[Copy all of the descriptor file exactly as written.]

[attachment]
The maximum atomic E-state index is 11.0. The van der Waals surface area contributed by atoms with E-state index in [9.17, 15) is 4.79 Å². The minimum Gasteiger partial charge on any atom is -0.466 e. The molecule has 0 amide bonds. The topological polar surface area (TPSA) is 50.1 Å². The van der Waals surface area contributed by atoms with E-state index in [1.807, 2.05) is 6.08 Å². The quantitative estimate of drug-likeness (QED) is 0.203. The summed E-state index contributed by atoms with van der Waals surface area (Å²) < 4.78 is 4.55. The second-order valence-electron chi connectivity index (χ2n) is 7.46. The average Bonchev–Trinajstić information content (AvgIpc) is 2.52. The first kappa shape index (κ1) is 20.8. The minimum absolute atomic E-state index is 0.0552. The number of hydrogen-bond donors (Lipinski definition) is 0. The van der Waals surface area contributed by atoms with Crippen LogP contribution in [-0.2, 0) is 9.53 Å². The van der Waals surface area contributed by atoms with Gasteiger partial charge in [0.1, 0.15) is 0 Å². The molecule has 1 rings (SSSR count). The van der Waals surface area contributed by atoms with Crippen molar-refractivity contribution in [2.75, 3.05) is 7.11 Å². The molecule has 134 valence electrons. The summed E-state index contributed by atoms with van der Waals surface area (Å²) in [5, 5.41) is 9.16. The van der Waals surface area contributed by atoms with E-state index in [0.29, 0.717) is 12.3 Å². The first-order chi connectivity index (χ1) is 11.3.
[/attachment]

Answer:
The maximum atomic E-state index is 11.0. The van der Waals surface area contributed by atoms with E-state index in [9.17, 15) is 4.79 Å². The minimum Gasteiger partial charge on any atom is -0.466 e. The molecule has 0 amide bonds. The topological polar surface area (TPSA) is 50.1 Å². The van der Waals surface area contributed by atoms with E-state index in [1.807, 2.05) is 6.08 Å². The quantitative estimate of drug-likeness (QED) is 0.203. The summed E-state index contributed by atoms with van der Waals surface area (Å²) < 4.78 is 4.55. The second-order valence-electron chi connectivity index (χ2n) is 7.46. The average Bonchev–Trinajstić information content (AvgIpc) is 2.52. The first kappa shape index (κ1) is 20.8. The minimum absolute atomic E-state index is 0.0552. The number of hydrogen-bond donors (Lipinski definition) is 0. The van der Waals surface area contributed by atoms with Crippen LogP contribution in [-0.2, 0) is 9.53 Å². The van der Waals surface area contributed by atoms with Gasteiger partial charge in [0.1, 0.15) is 0 Å². The molecule has 1 rings (SSSR count). The van der Waals surface area contributed by atoms with Crippen molar-refractivity contribution in [2.75, 3.05) is 7.11 Å². The molecule has 134 valence electrons. The summed E-state index contributed by atoms with van der Waals surface area (Å²) in [5, 5.41) is 9.16. The van der Waals surface area contributed by atoms with E-state index in [0.29, 0.717) is 12.3 Å². The first-order chi connectivity index (χ1) is 11.3.